The newly reconstructed Jameo Mindanao Al-Islamie–Islamic Center of Marawi also known as the Grand Mosque, stood tall and shining in the middle of all the rubbles left from the battle. Some visitors can now be seen taking photos outside the Masjid Dansalan Bato Mosque in the main battle area. These are just two of the mosques and madrasas in the area that have  been reconstructed.

Looking at the buildings, you wouldn't think that these are the same buildings that the terrorists had holed up during the battle. 

The Philippine military strictly adhered to a protocol that mosques and Islamic Schools known as ‘madrasas’ should not be targeted by airstrikes and artillery. However, terrorists used these locationsas strongholds where they positioned their snipers and staged attacks against the military. This contributed to the unfavorable situation the government troops faced during the battle.


One afternoon, a kid in his uniform can be seen sitting on the pavement outside the Grand Mosque. When asked why he was there, he said he just wanted to chill and see the place. 

Out of everyone who was affected by the battle of Marawi, it was the children who suffered the most as they are the most vulnerable. The United Nations Children’s Fund (UNICEF) has recorded around 70,000 displaced children who took refuge in evacuation shelters or were hosted by relatives and friends in surrounding areas. UNICEF also noted that the battle of Marawi has a negative psychosocial impact on children. In fact, when the Philippine Sports Commission conducted a Children’s Games for Peace program, the coaches discovered that some kids from Marawi identified the ISIS-inspired terrorist as their heroes. 

Moving Forward 

Up to this day, the Battle of Marawi is a part of Philippine history that is hard to digest. Blood has been shed, properties were destroyed, and lives have been changed. Yet, after every destruction, a new day emerges—a day to forge ahead toward a brighter and more peaceful future.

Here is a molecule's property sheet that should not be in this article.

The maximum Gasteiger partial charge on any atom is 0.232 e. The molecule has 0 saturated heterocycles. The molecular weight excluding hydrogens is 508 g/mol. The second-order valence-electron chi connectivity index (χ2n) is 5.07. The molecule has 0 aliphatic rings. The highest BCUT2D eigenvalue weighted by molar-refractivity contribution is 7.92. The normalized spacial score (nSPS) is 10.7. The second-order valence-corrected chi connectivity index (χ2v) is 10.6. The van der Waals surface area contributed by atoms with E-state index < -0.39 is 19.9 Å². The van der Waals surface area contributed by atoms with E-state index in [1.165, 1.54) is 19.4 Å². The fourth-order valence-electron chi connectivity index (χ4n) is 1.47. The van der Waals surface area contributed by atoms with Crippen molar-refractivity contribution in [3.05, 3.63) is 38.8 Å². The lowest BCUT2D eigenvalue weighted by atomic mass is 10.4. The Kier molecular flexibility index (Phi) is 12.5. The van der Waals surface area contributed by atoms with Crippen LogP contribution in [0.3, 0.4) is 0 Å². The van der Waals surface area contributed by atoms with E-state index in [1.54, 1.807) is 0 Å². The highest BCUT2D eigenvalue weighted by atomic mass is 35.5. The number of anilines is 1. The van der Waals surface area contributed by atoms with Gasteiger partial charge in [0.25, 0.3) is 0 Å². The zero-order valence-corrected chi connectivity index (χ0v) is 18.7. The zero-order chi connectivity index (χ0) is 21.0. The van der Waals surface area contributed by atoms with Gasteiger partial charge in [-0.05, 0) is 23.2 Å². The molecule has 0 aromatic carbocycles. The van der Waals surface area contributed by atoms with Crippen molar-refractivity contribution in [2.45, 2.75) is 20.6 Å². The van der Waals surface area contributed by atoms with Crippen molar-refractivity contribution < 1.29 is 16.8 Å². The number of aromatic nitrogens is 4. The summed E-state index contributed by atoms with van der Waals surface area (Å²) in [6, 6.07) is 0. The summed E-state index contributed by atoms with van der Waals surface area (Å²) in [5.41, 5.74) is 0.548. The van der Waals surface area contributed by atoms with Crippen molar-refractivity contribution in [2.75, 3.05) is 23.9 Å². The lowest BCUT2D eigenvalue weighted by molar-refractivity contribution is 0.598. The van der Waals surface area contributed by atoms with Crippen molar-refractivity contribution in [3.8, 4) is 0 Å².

The renovation of the Grand Mosque and other structures, the construction of Sarimanok Sports Stadium and Convention Center as well as the construction of boulevard at ground zero are good indicators that Marawi City is undeniably on its way to recovery.  

Above all these developments, the Philippine Army who has been in the forefront in eradicating the violent extremism in Mindanao calls for the active involvement of every Filipino to take part in creating and preserving a culture of peace. 

In the book ‘No Man Left Behind: A story of valor in the Battle of Marawi’, Col. Yunque shared that “peacebuilding and sustainable development in our communities may not be easy but when everyone moves and helps each other, solutions are practically within our grasp.” 

May the story behind the rubbles and destruction in ground zero be a reminder for everyone to personally act and pursue kindness and peace as a way of life. (NBE/RVC/CCP/PIA9 with reference to P.R. Fortuno’s book “No Man Left Behind: A story of valor in the Battle of Marawi”)

About the Author

Clennkei Peñalosa

Information Officer

Region 9

Clennkei C. Peñalosa is a member of the Subanen Indigenous Cultural Communities/Indigenous Peoples (ICCs/IPs) who earn a Bachelor’s degree in Broadcasting at the Western Mindanao State University (WMSU) and is currently pursuing her Juris Doctor degree. A content creator and writer, she writes news and feature stories in Zamboanga Peninsula and manages PIA9's social media platforms.